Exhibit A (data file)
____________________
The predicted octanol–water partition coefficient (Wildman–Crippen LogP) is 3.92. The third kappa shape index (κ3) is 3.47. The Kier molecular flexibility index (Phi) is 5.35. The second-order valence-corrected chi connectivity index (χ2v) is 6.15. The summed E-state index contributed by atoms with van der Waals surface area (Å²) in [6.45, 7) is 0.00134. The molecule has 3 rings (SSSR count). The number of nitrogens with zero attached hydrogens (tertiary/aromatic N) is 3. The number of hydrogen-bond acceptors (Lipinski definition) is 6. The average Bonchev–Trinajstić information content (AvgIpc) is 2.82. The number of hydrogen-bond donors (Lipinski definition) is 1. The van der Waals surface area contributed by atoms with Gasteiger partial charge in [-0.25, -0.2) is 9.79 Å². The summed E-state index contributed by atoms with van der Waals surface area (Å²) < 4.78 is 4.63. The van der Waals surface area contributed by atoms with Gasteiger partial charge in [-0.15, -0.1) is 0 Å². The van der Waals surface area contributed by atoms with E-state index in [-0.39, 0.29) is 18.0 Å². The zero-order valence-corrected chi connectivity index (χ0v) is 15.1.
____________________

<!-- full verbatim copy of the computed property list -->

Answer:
The predicted octanol–water partition coefficient (Wildman–Crippen LogP) is 3.92. The third kappa shape index (κ3) is 3.47. The Kier molecular flexibility index (Phi) is 5.35. The second-order valence-corrected chi connectivity index (χ2v) is 6.15. The summed E-state index contributed by atoms with van der Waals surface area (Å²) in [6.45, 7) is 0.00134. The molecule has 3 rings (SSSR count). The number of nitrogens with zero attached hydrogens (tertiary/aromatic N) is 3. The number of hydrogen-bond acceptors (Lipinski definition) is 6. The average Bonchev–Trinajstić information content (AvgIpc) is 2.82. The number of hydrogen-bond donors (Lipinski definition) is 1. The van der Waals surface area contributed by atoms with Gasteiger partial charge in [-0.25, -0.2) is 9.79 Å². The summed E-state index contributed by atoms with van der Waals surface area (Å²) < 4.78 is 4.63. The van der Waals surface area contributed by atoms with Gasteiger partial charge in [-0.15, -0.1) is 0 Å². The van der Waals surface area contributed by atoms with E-state index in [-0.39, 0.29) is 18.0 Å². The zero-order valence-corrected chi connectivity index (χ0v) is 15.1.